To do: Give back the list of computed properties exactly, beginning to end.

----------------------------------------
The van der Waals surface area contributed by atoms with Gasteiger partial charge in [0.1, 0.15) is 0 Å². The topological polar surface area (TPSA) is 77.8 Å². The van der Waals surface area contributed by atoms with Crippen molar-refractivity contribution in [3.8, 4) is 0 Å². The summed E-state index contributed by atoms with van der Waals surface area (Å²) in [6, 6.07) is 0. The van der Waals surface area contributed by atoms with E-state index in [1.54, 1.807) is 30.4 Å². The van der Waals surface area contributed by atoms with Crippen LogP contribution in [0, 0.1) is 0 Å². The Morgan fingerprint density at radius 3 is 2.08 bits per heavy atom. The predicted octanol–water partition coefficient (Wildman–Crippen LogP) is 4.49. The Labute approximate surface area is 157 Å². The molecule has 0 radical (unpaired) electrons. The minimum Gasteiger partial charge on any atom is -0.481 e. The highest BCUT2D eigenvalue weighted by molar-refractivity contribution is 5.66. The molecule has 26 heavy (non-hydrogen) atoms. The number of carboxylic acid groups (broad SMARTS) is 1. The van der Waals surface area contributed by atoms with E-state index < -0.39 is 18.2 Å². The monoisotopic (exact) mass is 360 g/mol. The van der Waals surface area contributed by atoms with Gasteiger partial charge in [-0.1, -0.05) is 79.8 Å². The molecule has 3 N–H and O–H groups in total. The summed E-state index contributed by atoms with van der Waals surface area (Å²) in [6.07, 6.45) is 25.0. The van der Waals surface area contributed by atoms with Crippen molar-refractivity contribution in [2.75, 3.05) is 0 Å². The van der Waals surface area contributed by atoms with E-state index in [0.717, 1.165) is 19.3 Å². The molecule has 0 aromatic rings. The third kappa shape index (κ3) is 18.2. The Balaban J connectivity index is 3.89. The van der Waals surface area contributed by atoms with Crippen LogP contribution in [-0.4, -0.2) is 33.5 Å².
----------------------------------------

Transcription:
The van der Waals surface area contributed by atoms with Gasteiger partial charge in [0.1, 0.15) is 0 Å². The topological polar surface area (TPSA) is 77.8 Å². The van der Waals surface area contributed by atoms with Crippen molar-refractivity contribution in [3.8, 4) is 0 Å². The summed E-state index contributed by atoms with van der Waals surface area (Å²) in [6, 6.07) is 0. The van der Waals surface area contributed by atoms with E-state index in [1.54, 1.807) is 30.4 Å². The van der Waals surface area contributed by atoms with Crippen LogP contribution in [0, 0.1) is 0 Å². The Morgan fingerprint density at radius 3 is 2.08 bits per heavy atom. The predicted octanol–water partition coefficient (Wildman–Crippen LogP) is 4.49. The Labute approximate surface area is 157 Å². The molecule has 0 radical (unpaired) electrons. The minimum Gasteiger partial charge on any atom is -0.481 e. The highest BCUT2D eigenvalue weighted by molar-refractivity contribution is 5.66. The molecule has 26 heavy (non-hydrogen) atoms. The number of carboxylic acid groups (broad SMARTS) is 1. The van der Waals surface area contributed by atoms with E-state index < -0.39 is 18.2 Å². The monoisotopic (exact) mass is 360 g/mol. The van der Waals surface area contributed by atoms with Gasteiger partial charge in [-0.1, -0.05) is 79.8 Å². The molecule has 3 N–H and O–H groups in total. The summed E-state index contributed by atoms with van der Waals surface area (Å²) in [6.07, 6.45) is 25.0. The van der Waals surface area contributed by atoms with Crippen molar-refractivity contribution in [2.75, 3.05) is 0 Å². The van der Waals surface area contributed by atoms with E-state index in [0.717, 1.165) is 19.3 Å². The molecule has 0 aromatic rings. The third kappa shape index (κ3) is 18.2. The Balaban J connectivity index is 3.89. The van der Waals surface area contributed by atoms with Crippen LogP contribution in [-0.4, -0.2) is 33.5 Å².